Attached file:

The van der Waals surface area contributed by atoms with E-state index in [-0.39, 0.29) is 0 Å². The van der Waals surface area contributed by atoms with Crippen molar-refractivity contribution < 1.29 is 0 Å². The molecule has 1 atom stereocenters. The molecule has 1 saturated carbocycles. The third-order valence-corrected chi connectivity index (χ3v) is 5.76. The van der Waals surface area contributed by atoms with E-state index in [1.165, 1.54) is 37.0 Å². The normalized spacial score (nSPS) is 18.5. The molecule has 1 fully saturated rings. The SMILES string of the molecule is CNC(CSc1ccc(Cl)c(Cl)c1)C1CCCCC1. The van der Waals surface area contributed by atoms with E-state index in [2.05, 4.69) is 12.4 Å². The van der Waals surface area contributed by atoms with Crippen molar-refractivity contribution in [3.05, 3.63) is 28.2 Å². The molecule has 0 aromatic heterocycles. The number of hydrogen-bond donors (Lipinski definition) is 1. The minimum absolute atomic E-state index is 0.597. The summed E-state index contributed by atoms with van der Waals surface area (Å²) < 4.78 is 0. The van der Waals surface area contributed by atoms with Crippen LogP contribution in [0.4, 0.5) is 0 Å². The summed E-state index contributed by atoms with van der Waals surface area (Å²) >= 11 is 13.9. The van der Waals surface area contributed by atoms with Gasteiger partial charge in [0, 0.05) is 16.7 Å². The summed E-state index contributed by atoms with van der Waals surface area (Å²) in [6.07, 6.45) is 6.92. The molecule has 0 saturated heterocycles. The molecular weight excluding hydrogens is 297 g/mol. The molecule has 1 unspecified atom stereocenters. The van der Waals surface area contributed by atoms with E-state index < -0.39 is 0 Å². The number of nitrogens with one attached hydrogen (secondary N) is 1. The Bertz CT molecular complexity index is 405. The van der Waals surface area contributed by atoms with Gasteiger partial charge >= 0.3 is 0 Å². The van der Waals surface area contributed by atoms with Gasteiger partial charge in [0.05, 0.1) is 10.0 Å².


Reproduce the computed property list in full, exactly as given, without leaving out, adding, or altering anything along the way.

The van der Waals surface area contributed by atoms with E-state index in [-0.39, 0.29) is 0 Å². The van der Waals surface area contributed by atoms with Crippen molar-refractivity contribution < 1.29 is 0 Å². The molecule has 1 atom stereocenters. The molecule has 1 saturated carbocycles. The third-order valence-corrected chi connectivity index (χ3v) is 5.76. The van der Waals surface area contributed by atoms with E-state index in [1.165, 1.54) is 37.0 Å². The normalized spacial score (nSPS) is 18.5. The molecule has 1 fully saturated rings. The SMILES string of the molecule is CNC(CSc1ccc(Cl)c(Cl)c1)C1CCCCC1. The van der Waals surface area contributed by atoms with E-state index in [2.05, 4.69) is 12.4 Å². The van der Waals surface area contributed by atoms with Crippen molar-refractivity contribution in [3.05, 3.63) is 28.2 Å². The molecule has 0 aromatic heterocycles. The number of hydrogen-bond donors (Lipinski definition) is 1. The minimum absolute atomic E-state index is 0.597. The summed E-state index contributed by atoms with van der Waals surface area (Å²) < 4.78 is 0. The van der Waals surface area contributed by atoms with Crippen LogP contribution in [0.4, 0.5) is 0 Å². The summed E-state index contributed by atoms with van der Waals surface area (Å²) >= 11 is 13.9. The van der Waals surface area contributed by atoms with Gasteiger partial charge in [0, 0.05) is 16.7 Å². The summed E-state index contributed by atoms with van der Waals surface area (Å²) in [6.07, 6.45) is 6.92. The molecule has 0 saturated heterocycles. The molecular weight excluding hydrogens is 297 g/mol. The molecule has 1 unspecified atom stereocenters. The van der Waals surface area contributed by atoms with E-state index < -0.39 is 0 Å². The number of nitrogens with one attached hydrogen (secondary N) is 1. The Bertz CT molecular complexity index is 405. The van der Waals surface area contributed by atoms with Gasteiger partial charge >= 0.3 is 0 Å². The van der Waals surface area contributed by atoms with Gasteiger partial charge in [0.05, 0.1) is 10.0 Å².